English edit

Etymology 1 edit

From Middle English inleten, equivalent to in- +‎ let. Cognate with Dutch inlaten (to let in, admit), Low German inlaten (to let in), German einlassen (to admit, let in), Swedish inlåta (to enter, engage).

Pronunciation edit

Verb edit

inlet (third-person singular simple present inlets, present participle inletting, simple past and past participle inlet)

  1. (transitive) To let in; admit.
  2. (transitive) To insert; inlay.
    • 2012 December 17, “Archeologists Unearth Alien-Like Skulls In A Mexico Cemetery”, in RedOrbit[1], retrieved 2013-03-13:
      The team said that many of the bones unearthed were the remains of children, leading them to believe the practice of deforming skulls “may have been inlet and dangerous.”
  3. (firearms) To carve the wooden stock of a firearm so as to position the metal components in it.

Etymology 2 edit

From Middle English inlāte (inlet, entrance), from inleten (to let in), equivalent to in- +‎ let. Compare Low German inlat (inlet), German Einlass (inlet, entrance).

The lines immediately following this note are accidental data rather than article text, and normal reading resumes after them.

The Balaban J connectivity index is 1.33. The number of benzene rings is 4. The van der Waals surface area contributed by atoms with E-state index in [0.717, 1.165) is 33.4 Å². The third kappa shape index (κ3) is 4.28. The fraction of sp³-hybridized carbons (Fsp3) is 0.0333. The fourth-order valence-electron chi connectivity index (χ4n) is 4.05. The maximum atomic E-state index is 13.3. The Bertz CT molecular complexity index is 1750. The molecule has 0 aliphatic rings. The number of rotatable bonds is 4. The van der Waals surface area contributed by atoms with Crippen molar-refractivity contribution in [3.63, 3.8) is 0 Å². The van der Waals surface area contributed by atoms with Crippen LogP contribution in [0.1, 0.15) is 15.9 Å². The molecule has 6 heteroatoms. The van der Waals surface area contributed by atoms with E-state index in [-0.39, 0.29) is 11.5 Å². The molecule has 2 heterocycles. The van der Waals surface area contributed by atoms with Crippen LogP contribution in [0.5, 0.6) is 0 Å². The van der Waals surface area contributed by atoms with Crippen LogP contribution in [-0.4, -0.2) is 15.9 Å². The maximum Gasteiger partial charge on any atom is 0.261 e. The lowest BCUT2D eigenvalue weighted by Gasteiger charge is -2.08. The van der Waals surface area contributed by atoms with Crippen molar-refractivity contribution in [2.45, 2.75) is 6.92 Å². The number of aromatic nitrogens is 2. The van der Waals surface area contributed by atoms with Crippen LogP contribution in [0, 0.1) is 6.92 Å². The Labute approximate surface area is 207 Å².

Pronunciation edit

  • IPA(key): /ˈɪnlət/
  • (file)

Noun edit

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inlet (plural inlets)

  1. A body of water let into a coast, such as a bay, cove, fjord or estuary.
  2. A passage that leads into a cavity.
    • 1748. David Hume, An enquiry concerning human understanding. In: L. A. SELBY-BIGGE, M. A. Enquiries concerning the human understanding and concerning the principles of moral. 2. ed. London: Oxford University Press, 1973. § 15.
      by opening this new inlet for sensations, you also open an inlet for the ideas;
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